The police hold community dockside events, mutual aid training, kids camps, cold water man-overboard drills and mass casualty training,  Figaro says.

“We’re all trying to do our part,” Figaro says. “We’re all pushing really hard.”

Teaching children about water and boating safety is critical so those young people can teach their peers.

“If we can make a difference with one child, we’ve made a dent,” Figaro says.

The number of drownings

“Unfortunately, there isn’t anyone with the state, or a local organization that keeps up with LKN drownings year to year,” Brinzey says.  “That, of course, is going to change next year as we plan on putting together some simple software that can help all the emergency responders keep better numbers.”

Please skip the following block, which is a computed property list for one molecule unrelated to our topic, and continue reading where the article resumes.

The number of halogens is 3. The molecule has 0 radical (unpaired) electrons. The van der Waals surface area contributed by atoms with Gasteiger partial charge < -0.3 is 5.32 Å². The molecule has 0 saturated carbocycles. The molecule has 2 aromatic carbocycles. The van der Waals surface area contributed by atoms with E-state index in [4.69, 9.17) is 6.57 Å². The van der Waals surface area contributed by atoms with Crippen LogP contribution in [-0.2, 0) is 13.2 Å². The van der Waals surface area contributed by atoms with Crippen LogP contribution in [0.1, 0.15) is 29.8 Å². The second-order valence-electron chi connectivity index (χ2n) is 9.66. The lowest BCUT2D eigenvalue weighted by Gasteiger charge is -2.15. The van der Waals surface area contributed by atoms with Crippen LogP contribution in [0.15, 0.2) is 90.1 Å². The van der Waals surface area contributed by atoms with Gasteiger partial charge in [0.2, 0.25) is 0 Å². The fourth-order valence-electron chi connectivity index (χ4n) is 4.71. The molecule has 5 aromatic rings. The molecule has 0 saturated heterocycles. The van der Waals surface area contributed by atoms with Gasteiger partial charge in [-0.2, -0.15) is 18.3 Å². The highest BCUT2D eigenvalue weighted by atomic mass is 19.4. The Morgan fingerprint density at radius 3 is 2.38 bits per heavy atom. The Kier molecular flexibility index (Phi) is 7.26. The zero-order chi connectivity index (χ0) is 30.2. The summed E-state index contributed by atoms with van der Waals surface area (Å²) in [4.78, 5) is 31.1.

“Unfortunately, we respond to so many drownings, they all seem to mix together,” he says.

Brinzey called four county police responders to get 2022 drowning data from Mecklenburg, which had three;  Iredell with four; Lincoln and Catawba with one each.


“Almost every single drowning occurrence could have been prevented if the victim were to have adequate flotation, as simple as a pool noodle from the Dollar Store,” he says. “I think the lack of situational awareness has a lot to do with most of these drownings, along with the lack of rental boat safety and awareness protocol.

“It’s very easy to not think about a friend or loved one who won’t come back to the dock from a fun day on the lake,” Brinzey says. “The truth of the matter is, with recreation, comes great responsibility.”

It takes a village